Happy 8th Re-Birthday to Me!
Eight years ago today, I stopped letting life happen to me. I rebirthed myself into a new life lived deliberately. Oh, what a journey it has been!
- Leading a bike trip in Chile for Discovery Bicycle Tours.
Cycling through the Lakes and Volcanoes region.
- Living for seven weeks in Cuenca, my mostest favoritest city in South America. (It was a pleasure to have my Mom visit me for the final two weeks.)
My Mom in Ecuador.
- Housesitting for two kitties (Jakki & Judo) and a hot tub in my home state of Illinois for four weeks, and kitty sitting for Bean in beautiful Bellingham for 11 weeks.
- Helping Discovery Bicycle launch their Adventure Bike Tours. (I look forward to leading the first two trips, the Green Mountain Gravel Adventure and the Olympics to Cascades Adventure, next summer.)
- Writing an entry in My Gratitude Journal every day for an entire year.
...and then the coronavirus entered the scene.
I hadn't quite appreciated just how dependent my life had been on travel -- bike touring in the summers, journeying overseas in the winters, and, in the in-betweens, housesitting for other people when they traveled. As has been the case for everyone, the pandemic put a crimp (a pretty major one) in my lifestyle. I had many adventures planned for this year. Many of those adventures were postponed, but most of them were cancelled. Onwards to
Plan B Plan C Plan D Plan E Plan F for 2020!
For the first time since I stopped letting life happen to me eight years ago, I feel as though the circumstances of the world have made it a wee bit challenging to deliberately live my life as I so choose. The pandemic, protests, and political unrest have been a source of anxiety -- a feeling that isn't typical for me. In these trying times, I've been grateful for the trivial things that have brought me joy and a heartfelt smile:
- Listening to the amplified birdsongs during the initial stay-at-home orders, when few cars were on the roads and few planes were in the sky.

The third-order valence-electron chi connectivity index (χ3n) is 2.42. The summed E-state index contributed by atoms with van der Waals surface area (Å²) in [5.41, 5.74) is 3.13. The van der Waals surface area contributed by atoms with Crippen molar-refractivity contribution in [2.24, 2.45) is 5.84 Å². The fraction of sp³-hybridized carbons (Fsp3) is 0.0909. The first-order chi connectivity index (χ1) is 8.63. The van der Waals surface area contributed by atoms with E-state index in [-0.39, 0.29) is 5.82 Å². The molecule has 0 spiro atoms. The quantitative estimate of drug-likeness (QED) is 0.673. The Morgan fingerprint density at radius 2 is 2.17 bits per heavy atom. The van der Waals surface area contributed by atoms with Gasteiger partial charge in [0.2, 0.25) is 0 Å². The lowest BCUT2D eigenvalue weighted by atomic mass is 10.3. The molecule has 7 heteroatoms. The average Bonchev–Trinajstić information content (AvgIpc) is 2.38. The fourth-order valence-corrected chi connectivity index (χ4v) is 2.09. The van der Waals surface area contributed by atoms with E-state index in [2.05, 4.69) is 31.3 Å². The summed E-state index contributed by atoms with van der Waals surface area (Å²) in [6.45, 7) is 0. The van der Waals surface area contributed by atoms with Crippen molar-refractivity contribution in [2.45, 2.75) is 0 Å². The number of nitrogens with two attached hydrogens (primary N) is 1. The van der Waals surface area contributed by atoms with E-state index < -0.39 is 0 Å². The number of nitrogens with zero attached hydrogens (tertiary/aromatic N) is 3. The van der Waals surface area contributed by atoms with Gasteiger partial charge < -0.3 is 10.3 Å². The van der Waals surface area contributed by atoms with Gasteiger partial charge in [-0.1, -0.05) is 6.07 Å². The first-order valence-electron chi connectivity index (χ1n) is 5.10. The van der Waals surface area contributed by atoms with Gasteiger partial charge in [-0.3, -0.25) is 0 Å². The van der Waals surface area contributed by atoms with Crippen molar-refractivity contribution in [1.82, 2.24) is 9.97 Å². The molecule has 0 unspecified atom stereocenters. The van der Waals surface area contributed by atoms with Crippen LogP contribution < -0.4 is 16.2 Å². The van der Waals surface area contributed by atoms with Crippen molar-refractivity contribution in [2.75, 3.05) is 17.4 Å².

- Hearing neighbors banging pots outside their front doors at 8pm every night during lockdown to represent unity and support for one another. (I have since set a nightly alarm on my phone that makes a banging pots sound at 8pm.)
- Absorbing the restorative energy of trees.
Relishing in nature at the Bellevue Botanical Garden.
- Sailing on The Puget Sound.
A blissful afternoon sail.
- Journal writing to process and heal.
Writing through my worries in my handmade journal.
- Enjoying affectionate feline company. (Given the social isolation of the pandemic, I was grateful to housesit for Ricki in Bellevue, Meadow in Bellingham, and Haida in Seattle.)
Snuggling with Ricki.
- Temporarily escaping the real world via an intriguing novel. (I've read dozens and dozens of books in the last few months.)
- Meditating and yoga, which never fail to soothe. (I had a delightfully delicious experience with The Presence Process, a ten-week meditation program into present moment awareness.)
Relishing in The Presence Process.
- Watching a bird move into the bird home my housemate and I built for the backyard.
|A Bewick Wren houseshopping.|
- Watching neighbors stop to peruse the Little Free Library my housemate and I built for the front yard.
Our Little Free Library.
- Commuting by bike between Bellingham and Seattle. (These 90-mile rides were the closest I came to bike touring this summer.)
I have been fairly vigilant during the pandemic. Having firsthand experience with the chronic effects of a virus gone haywire, I appreciate the long-term dangers of the coronavirus. For the most part, I haven't felt comfortable traveling or visiting with friends. But, as time has progressed, and as we have come to understand more about the safety of wearing masks and social distancing, I've become more comfortable in cautiously resuming my lifestyle.
Last month, I bought a cargo van to convert into an adventure mobile. Though I've greatly enjoyed being car-free, the van will allow me to safely resume adventuring in my own little bubble come spring. As I've been curious about van living for years, it's nice to have a Covid project that enables me to delve into that curiosity and to broaden my explorations in the near future.
Cheers to a new year! Cheers to the re-birth of hope in our country! And cheers to the resumption of deliberate living!